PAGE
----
GD212 Copyright Issues
Week 5

It's time to look at the important issue of Fair Use, as well as other ways that people may use others' works. We'll look at more infringement battles of special interest to designers and other visual artists.

Unless noted, the subjects listed below are briefly covered in Chapter 4 of How to Register Your Own Copyright by Mark Warda.

What Can You Use of Others’ Works?

Name some items you have bought which you may not reproduce.

Works in the Public Domain
Update Chapter 4 in your text, using the Copyright Term Extension Act information.
There are several reasons a work can find itself in the public domain. List five:

A work registered on or after 1/1/78 is now protected for:______________

Public Performances
There are exceptions to the public performance rule. Name some that you have probably witnessed.

The "4 Tests" of Fair Use of Copyrighted Works
Name them.





Fair Use for Students? Read the handout on Demo Reels.
Do you think there is much difference between compositing using someone else's work and what the student artist did in the Corel case?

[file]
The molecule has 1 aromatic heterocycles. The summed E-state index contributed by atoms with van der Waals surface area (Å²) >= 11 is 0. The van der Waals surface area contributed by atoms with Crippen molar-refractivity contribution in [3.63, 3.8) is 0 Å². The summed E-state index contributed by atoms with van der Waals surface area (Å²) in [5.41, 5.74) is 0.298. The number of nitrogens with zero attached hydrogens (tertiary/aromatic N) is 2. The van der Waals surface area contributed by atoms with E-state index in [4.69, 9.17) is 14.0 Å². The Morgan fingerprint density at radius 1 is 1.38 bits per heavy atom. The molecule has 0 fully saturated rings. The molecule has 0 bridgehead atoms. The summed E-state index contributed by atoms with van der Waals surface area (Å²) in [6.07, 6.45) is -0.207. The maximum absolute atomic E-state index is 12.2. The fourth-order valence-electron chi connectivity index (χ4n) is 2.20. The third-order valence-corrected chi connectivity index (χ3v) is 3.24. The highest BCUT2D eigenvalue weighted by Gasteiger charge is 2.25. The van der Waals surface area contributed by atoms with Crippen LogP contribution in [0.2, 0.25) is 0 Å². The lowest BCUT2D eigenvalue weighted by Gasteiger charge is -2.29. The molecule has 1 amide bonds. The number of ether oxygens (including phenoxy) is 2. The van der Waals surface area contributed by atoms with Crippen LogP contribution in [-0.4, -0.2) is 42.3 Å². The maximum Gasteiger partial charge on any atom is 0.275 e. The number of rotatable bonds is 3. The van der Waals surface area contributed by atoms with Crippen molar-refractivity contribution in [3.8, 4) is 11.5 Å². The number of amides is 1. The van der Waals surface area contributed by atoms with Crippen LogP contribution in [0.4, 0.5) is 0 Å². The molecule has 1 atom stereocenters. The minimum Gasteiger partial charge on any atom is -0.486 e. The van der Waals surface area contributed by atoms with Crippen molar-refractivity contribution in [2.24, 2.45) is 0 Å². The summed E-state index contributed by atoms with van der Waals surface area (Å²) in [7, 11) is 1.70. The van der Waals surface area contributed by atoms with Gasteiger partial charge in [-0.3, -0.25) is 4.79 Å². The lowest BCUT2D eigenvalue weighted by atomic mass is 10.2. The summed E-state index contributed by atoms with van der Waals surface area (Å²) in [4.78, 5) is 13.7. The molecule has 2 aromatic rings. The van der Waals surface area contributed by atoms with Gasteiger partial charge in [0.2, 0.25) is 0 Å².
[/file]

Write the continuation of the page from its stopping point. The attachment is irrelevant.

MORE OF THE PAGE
Explain clearly on a separate sheet of paper, citing information from each situation.

Abuse of Fair Use Activity

Revisit Benedict O'Mahoney's site where you'll find examples of musicians infringing on each other.
Choose a case and briefly argue for one of the parties:

On the same site, examine Robert Rauschenberg’s "Found Object Art" example. What would you argue if Rauchenberg used images that you produced?

More on Fair Use

Use with Permission
Compulsory License
Sound Recordings Made before February 15, 1972
Playing of Broadcasts
Home Videotaping
What operation using a computer might be comparable to home videotaping?

Rental of Copyrighted Works
The Right to Privacy
Can You Use Others’ Likenesses?
What does "right of publicity" mean?

Why did Fred Astaire's heirs object to his image dancing with a vacuum cleaner?

Do you think that celebrities should have the right to not be photographed?

Trademark Rights
Moral Rights
Look up the following words:

How might these four concepts describe an artist's continuous rights over her/his work--even after it's sold?

Resale Rights
Web Issues

Start Debunking Myths

Using the handout containing common myths, start reviewing copyright concepts and preparing your own arguments against mistaken notions about copyright and about the Internet.
Some helpful (optional) sites for reviewing copyright concepts and preparing for your presentation:

Brinson and Radcliffe’s Primer, An Intellectual Property Law Primer for Multimedia and Web Developers (16 pages)

Brad Templeton's site

Articles listed on the Fair Use and Multimedia links compiled by the Stanford University Libraries.

Copyrighting a Web Site: How and Why (which will not print out, so skim it at your terminal).

Circular 66 from the Copyright Office.

Next Week:

Midterm exam on copyright and Internet myths.
Midterm Presentation Project Outline